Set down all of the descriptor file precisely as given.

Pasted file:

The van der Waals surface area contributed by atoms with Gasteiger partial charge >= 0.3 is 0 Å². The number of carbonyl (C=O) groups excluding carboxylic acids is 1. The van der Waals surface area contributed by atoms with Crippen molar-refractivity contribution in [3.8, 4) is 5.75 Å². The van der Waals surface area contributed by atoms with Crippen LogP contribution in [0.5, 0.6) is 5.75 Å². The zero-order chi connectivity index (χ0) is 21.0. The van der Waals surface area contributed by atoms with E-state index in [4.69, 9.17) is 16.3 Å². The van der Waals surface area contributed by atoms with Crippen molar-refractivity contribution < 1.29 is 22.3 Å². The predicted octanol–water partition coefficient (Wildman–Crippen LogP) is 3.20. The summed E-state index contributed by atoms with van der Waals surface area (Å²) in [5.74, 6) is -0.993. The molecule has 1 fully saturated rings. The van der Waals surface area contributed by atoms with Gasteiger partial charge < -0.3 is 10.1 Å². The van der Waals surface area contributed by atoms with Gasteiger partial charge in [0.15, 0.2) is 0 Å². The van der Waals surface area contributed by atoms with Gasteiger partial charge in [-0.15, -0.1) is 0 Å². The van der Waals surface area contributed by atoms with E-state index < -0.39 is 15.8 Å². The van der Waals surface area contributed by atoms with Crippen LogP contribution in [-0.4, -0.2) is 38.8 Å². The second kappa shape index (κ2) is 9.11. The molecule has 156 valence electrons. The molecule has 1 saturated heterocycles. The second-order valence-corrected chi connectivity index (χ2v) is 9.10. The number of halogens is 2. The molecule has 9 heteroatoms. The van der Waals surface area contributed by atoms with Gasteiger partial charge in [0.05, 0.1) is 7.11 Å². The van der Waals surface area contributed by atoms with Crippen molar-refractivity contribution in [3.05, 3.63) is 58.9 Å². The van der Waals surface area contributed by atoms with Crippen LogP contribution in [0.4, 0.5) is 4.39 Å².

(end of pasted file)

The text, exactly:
The van der Waals surface area contributed by atoms with Gasteiger partial charge >= 0.3 is 0 Å². The number of carbonyl (C=O) groups excluding carboxylic acids is 1. The van der Waals surface area contributed by atoms with Crippen molar-refractivity contribution in [3.8, 4) is 5.75 Å². The van der Waals surface area contributed by atoms with Crippen LogP contribution in [0.5, 0.6) is 5.75 Å². The zero-order chi connectivity index (χ0) is 21.0. The van der Waals surface area contributed by atoms with E-state index in [4.69, 9.17) is 16.3 Å². The van der Waals surface area contributed by atoms with Crippen molar-refractivity contribution < 1.29 is 22.3 Å². The predicted octanol–water partition coefficient (Wildman–Crippen LogP) is 3.20. The summed E-state index contributed by atoms with van der Waals surface area (Å²) in [5.74, 6) is -0.993. The molecule has 1 fully saturated rings. The van der Waals surface area contributed by atoms with Gasteiger partial charge < -0.3 is 10.1 Å². The van der Waals surface area contributed by atoms with Gasteiger partial charge in [0.15, 0.2) is 0 Å². The van der Waals surface area contributed by atoms with Gasteiger partial charge in [-0.15, -0.1) is 0 Å². The van der Waals surface area contributed by atoms with E-state index < -0.39 is 15.8 Å². The van der Waals surface area contributed by atoms with Crippen LogP contribution in [-0.4, -0.2) is 38.8 Å². The second kappa shape index (κ2) is 9.11. The molecule has 156 valence electrons. The molecule has 1 saturated heterocycles. The second-order valence-corrected chi connectivity index (χ2v) is 9.10. The number of halogens is 2. The molecule has 9 heteroatoms. The van der Waals surface area contributed by atoms with Gasteiger partial charge in [0.05, 0.1) is 7.11 Å². The van der Waals surface area contributed by atoms with Crippen molar-refractivity contribution in [3.05, 3.63) is 58.9 Å². The van der Waals surface area contributed by atoms with Crippen LogP contribution in [0.4, 0.5) is 4.39 Å².